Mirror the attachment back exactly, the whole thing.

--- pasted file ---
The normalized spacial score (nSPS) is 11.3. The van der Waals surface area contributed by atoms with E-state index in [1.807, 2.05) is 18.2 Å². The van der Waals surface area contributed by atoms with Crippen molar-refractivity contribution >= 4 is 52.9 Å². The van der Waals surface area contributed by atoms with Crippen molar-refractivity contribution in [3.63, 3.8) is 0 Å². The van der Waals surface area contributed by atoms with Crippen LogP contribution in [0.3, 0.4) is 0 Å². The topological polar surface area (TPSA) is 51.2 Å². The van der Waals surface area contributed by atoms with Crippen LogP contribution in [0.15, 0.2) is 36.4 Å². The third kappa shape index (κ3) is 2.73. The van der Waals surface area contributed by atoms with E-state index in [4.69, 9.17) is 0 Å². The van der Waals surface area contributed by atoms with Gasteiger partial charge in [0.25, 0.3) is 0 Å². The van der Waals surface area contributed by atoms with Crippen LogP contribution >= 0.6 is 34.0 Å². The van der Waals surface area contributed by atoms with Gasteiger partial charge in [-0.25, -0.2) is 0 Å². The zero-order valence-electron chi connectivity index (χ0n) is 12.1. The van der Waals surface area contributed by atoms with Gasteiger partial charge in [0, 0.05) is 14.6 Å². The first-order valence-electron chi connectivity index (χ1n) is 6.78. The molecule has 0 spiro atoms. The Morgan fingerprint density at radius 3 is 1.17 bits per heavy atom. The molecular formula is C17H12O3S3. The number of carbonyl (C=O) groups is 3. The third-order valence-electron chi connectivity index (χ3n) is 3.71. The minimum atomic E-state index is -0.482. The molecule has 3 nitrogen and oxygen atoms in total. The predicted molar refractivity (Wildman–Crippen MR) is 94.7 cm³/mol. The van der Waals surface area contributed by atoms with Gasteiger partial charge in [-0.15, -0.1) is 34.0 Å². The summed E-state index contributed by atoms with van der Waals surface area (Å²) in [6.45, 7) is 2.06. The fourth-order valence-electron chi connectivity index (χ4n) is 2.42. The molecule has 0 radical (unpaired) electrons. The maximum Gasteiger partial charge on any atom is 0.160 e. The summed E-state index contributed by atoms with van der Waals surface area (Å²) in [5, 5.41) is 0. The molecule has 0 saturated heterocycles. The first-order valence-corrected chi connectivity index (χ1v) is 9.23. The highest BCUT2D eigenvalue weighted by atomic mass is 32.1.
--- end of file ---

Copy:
The normalized spacial score (nSPS) is 11.3. The van der Waals surface area contributed by atoms with E-state index in [1.807, 2.05) is 18.2 Å². The van der Waals surface area contributed by atoms with Crippen molar-refractivity contribution >= 4 is 52.9 Å². The van der Waals surface area contributed by atoms with Crippen molar-refractivity contribution in [3.63, 3.8) is 0 Å². The van der Waals surface area contributed by atoms with Crippen LogP contribution in [0.3, 0.4) is 0 Å². The topological polar surface area (TPSA) is 51.2 Å². The van der Waals surface area contributed by atoms with Crippen LogP contribution in [0.15, 0.2) is 36.4 Å². The third kappa shape index (κ3) is 2.73. The van der Waals surface area contributed by atoms with E-state index in [4.69, 9.17) is 0 Å². The van der Waals surface area contributed by atoms with Gasteiger partial charge in [0.25, 0.3) is 0 Å². The van der Waals surface area contributed by atoms with Crippen LogP contribution >= 0.6 is 34.0 Å². The van der Waals surface area contributed by atoms with Gasteiger partial charge in [-0.25, -0.2) is 0 Å². The zero-order valence-electron chi connectivity index (χ0n) is 12.1. The van der Waals surface area contributed by atoms with Gasteiger partial charge in [0, 0.05) is 14.6 Å². The first-order valence-electron chi connectivity index (χ1n) is 6.78. The molecule has 0 spiro atoms. The Morgan fingerprint density at radius 3 is 1.17 bits per heavy atom. The molecular formula is C17H12O3S3. The number of carbonyl (C=O) groups is 3. The third-order valence-electron chi connectivity index (χ3n) is 3.71. The minimum atomic E-state index is -0.482. The molecule has 3 nitrogen and oxygen atoms in total. The predicted molar refractivity (Wildman–Crippen MR) is 94.7 cm³/mol. The van der Waals surface area contributed by atoms with Gasteiger partial charge in [-0.15, -0.1) is 34.0 Å². The summed E-state index contributed by atoms with van der Waals surface area (Å²) in [6.45, 7) is 2.06. The fourth-order valence-electron chi connectivity index (χ4n) is 2.42. The molecule has 0 radical (unpaired) electrons. The maximum Gasteiger partial charge on any atom is 0.160 e. The summed E-state index contributed by atoms with van der Waals surface area (Å²) in [5, 5.41) is 0. The molecule has 0 saturated heterocycles. The first-order valence-corrected chi connectivity index (χ1v) is 9.23. The highest BCUT2D eigenvalue weighted by atomic mass is 32.1.